With this view, we take a more holistic view of learning. We think of learning as centring on the abstraction of meaning or understanding. We are focused on seeking to understand the concepts for ourselves and to make our own sense of what they mean. Also, we internalize learning (we see it as a part of us) and view it as a personal experience. For this reason, we actively engage in the learning process and see the importance of integrating newly-acquired knowledge with our prior learning and personal experiences. However, we see learning as being limited to the ‘classroom’ and to the study situation.

14% of people in our course see learning as this.

5 Learning as an interpretative process aimed at understanding reality (i.e. the real world around us)

“For me learning is about taking in and absorbing new information, and combined with my past experiences, contributing to a lifelong body of knowledge which forms my personal view of the world”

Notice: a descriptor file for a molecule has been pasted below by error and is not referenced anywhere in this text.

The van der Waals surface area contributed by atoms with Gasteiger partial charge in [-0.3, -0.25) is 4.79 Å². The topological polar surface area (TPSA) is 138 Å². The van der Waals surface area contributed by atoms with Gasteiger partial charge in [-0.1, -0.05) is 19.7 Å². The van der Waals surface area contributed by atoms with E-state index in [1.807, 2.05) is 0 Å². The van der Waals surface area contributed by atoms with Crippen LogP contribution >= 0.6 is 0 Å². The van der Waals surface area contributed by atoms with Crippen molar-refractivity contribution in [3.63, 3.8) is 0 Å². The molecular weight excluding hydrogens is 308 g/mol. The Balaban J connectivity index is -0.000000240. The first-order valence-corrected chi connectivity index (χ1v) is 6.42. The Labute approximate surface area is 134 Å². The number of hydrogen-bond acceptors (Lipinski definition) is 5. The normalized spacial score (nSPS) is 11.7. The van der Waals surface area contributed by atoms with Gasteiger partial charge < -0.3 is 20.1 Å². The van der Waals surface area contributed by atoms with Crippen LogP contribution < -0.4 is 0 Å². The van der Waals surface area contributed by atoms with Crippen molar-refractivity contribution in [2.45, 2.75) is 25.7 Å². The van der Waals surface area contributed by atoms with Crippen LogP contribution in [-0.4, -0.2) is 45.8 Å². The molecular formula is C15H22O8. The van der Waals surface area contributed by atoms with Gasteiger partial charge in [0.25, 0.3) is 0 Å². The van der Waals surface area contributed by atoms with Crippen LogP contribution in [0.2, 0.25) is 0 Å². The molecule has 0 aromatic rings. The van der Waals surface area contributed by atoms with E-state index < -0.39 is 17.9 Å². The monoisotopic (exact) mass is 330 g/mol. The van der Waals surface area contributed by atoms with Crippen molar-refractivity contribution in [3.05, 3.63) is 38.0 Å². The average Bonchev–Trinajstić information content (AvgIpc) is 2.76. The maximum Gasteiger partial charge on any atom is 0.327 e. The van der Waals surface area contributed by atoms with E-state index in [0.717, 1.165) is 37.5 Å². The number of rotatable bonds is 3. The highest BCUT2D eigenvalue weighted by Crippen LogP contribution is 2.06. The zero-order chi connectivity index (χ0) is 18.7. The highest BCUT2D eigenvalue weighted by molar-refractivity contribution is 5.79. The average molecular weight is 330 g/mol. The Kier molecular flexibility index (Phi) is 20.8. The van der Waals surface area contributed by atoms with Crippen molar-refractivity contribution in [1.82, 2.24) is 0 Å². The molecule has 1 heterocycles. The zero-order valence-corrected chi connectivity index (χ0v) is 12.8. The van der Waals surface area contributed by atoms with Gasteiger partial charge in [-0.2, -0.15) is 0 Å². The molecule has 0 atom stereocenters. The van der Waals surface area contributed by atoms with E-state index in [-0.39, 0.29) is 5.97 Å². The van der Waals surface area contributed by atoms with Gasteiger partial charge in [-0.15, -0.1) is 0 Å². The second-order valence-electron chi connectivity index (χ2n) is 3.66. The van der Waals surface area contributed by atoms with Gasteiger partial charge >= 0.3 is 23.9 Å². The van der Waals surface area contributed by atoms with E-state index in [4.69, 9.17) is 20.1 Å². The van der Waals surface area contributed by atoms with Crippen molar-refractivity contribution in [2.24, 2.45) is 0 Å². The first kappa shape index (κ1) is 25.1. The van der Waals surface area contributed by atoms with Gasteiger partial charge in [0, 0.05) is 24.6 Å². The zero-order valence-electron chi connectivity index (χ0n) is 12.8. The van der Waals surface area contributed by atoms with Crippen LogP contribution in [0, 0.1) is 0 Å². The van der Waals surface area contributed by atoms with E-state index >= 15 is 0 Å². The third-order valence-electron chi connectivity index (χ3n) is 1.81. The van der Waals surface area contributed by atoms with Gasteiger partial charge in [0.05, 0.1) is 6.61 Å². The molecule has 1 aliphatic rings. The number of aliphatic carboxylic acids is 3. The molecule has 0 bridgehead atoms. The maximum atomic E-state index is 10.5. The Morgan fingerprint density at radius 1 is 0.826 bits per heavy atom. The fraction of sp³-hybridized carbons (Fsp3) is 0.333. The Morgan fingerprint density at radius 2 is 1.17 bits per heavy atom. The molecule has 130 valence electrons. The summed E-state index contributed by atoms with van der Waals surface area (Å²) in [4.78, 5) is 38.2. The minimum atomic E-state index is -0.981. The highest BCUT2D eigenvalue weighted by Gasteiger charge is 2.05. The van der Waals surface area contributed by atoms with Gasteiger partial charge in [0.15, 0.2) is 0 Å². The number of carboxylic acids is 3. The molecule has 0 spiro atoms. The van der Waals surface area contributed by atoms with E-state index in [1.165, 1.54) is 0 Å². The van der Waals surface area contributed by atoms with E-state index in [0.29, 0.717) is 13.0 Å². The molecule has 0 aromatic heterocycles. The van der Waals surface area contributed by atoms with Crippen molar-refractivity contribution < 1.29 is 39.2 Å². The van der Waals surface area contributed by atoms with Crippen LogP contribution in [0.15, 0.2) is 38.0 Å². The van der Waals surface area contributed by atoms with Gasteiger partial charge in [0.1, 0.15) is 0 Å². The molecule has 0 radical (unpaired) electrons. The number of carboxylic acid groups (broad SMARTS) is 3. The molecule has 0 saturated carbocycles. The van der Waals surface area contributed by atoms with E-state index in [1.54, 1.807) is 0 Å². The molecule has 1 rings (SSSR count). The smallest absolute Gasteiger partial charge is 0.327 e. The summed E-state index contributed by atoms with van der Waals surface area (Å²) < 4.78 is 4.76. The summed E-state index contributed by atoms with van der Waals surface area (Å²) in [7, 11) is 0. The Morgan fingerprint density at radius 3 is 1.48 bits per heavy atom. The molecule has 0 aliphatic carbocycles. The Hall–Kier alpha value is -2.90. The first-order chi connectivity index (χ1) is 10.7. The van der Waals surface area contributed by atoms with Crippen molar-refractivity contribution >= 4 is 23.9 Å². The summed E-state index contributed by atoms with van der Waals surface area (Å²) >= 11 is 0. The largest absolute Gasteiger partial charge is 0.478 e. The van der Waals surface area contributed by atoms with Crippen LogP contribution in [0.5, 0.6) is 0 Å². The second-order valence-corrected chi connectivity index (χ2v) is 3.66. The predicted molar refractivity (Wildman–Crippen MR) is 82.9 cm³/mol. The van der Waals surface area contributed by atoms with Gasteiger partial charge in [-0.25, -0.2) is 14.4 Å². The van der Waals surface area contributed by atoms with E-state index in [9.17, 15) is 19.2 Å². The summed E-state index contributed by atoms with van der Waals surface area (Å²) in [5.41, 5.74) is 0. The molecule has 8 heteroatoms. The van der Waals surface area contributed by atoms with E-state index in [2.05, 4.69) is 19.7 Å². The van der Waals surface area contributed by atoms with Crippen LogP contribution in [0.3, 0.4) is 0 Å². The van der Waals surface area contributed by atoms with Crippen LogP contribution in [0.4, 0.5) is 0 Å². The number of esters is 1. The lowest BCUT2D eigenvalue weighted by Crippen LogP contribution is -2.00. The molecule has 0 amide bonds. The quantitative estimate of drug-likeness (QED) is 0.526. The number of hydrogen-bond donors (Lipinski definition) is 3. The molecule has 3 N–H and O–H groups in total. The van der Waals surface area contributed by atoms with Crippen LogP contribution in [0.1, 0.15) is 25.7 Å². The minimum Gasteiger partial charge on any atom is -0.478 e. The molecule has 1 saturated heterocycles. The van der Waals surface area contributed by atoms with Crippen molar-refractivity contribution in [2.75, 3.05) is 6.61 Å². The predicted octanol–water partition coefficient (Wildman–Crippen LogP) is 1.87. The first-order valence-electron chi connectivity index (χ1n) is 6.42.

This way of viewing learning extends the previous one, in that abstracting meaning helps us to interpret the world around us and change our perspectives and how we view aspects of the world. In addition, this view of learning embraces an emotional aspect and learning is located firmly in the real world. We see learning as an individualistic, self-determined process.

1% of people in our course see learning as this.

6 Learning is changing as a person

“Developing intellectually”

“Improve yourself in a way that allows you to reach the full potential you are capable of”  [student from a previous course]

This way of viewing learning adds an existential aspect to learning (i.e. relates to our human existence). By developing new insights into phenomena and seeing the world differently, we find we change as a person. Learning is not bound by time or content; it is a voyage of personal discovery.

1% of people in course see learning as this.

Why are we looking at what we think learning is? Why did I ask you this question in our Pre-Course Survey? Can’t we just ‘get on’ with learning?